My favorite time of the year is the time period in between late fall and early winter.
I specifically love that glorious month-long time period between Thanksgiving and Christmas when everything in the world seems magical and most people are filled with good spirits for the holiday season.
My second favorite time of the year is right now. The changing leaves paired with the crisp chilly air create the perfect fall feeling.
It’s the type of weather that makes everyone want to embrace their inner basic girl by indulging in all the stereotypical fall activities like pumpkin carving, scary movie marathons and cuddling up in front of a campfire.
And of course, we can’t deny ourselves the ultimate stereotypical fall staple – pumpkin spice lattes from Starbucks.
Prior to Monday and Tuesday, I hadn’t really felt that fall feeling yet though.
The leaves on the trees were changing color, but the weather in general hadn’t been particularly crisp or cozy.
Believe what you want about global warming, but you can’t deny that Erie has been abnormally warm this month.
This warmer than anticipated weather has made it hard to enjoy the best things about fall including the hot beverages, cozy sweaters and the desire to be all cuddled up inside all day.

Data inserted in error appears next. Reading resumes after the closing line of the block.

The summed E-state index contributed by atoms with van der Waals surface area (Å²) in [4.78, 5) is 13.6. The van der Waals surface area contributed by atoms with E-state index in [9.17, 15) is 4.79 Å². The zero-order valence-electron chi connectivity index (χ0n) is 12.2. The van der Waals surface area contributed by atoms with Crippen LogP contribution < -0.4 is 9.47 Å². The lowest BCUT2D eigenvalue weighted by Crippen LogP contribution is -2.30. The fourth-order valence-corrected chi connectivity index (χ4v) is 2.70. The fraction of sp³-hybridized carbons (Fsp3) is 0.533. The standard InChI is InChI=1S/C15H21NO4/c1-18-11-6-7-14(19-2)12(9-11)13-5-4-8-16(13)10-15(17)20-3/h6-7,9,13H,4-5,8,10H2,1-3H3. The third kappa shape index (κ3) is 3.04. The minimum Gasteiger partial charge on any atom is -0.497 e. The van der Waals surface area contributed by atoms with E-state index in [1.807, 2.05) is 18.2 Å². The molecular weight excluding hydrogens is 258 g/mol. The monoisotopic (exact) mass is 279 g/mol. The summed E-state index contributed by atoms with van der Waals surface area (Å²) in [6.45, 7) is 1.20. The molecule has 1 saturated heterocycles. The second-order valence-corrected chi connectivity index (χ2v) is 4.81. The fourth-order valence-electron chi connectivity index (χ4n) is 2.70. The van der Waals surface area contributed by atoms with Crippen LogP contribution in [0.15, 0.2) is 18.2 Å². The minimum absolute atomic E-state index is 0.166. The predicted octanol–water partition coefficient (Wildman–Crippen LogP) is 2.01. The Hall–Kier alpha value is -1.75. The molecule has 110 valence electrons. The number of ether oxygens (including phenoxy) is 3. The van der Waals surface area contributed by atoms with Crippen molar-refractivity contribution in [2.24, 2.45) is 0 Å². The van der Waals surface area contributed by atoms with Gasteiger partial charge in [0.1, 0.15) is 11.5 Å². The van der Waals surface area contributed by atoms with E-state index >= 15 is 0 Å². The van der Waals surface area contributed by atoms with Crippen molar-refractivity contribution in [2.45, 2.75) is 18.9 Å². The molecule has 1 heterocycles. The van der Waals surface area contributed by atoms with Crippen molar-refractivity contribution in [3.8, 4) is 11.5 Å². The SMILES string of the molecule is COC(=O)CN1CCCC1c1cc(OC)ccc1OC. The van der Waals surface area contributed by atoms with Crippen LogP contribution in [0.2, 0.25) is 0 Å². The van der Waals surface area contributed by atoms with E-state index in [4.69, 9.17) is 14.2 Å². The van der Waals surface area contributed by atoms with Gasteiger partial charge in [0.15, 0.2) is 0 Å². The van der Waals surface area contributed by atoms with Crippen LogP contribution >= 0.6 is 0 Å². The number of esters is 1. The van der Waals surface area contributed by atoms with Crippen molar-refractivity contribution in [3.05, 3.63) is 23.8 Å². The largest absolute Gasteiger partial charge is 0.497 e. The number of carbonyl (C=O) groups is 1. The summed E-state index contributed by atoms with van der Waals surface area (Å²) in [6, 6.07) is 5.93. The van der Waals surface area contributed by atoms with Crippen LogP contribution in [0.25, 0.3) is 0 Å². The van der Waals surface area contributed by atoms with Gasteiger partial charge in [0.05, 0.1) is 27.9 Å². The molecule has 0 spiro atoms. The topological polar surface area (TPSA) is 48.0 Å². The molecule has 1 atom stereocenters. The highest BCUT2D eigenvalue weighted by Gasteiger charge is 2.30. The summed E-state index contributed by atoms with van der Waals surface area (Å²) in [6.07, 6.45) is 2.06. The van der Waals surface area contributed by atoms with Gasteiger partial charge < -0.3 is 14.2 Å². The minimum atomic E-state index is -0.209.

Perhaps my lack of enthusiasm for this fall isn’t all due to the presence of hot temperatures and a lack of coziness, though.
For me, fall is kind of like a state of mind.
It’s that satisfying feeling of starting up a new academic school year, falling into a post-summer routine and finding a new groove that will translate for the rest of the semester.
It’s reuniting with college friends, settling into a normal social pattern and becoming comfortable with the changes that occurred over the summer.
I think that fall hasn’t felt like fall yet to me because I haven’t really adapted to the changes I faced over the summer – and I faced a lot of them.
This summer threw a lot at me that I wasn’t expecting, forcing me to make a lot of major adjustments and do a lot of growing up.
While I’ve had a couple months to get used to these changes, I still don’t think that everything has settled in completely, and it probably won’t for quite a bit more time.
It’s still weird to me that I’m living off campus, and it’s still very weird that the place I’m living in is a funeral home.
It’s still abnormal that I’m missing significant people in my life, and it’s odd that there’s now new people in my world.
It’s funny how things work out, and I know that in time everything will work out.
Every day I move closer to finding a new normal – a normal that will change, and continue to change, throughout my lifetime.
I have always thought of myself as someone who didn’t deal particularly well with change, but this transformation has taught me that change isn’t always a bad thing. Change is weird, but it is OK.
With change comes growth and the ability to become something greater than you were once before.
Seasons, people and basically everything changes – but that’s part of life. And as cliché as it sounds, I’m learning to embrace it.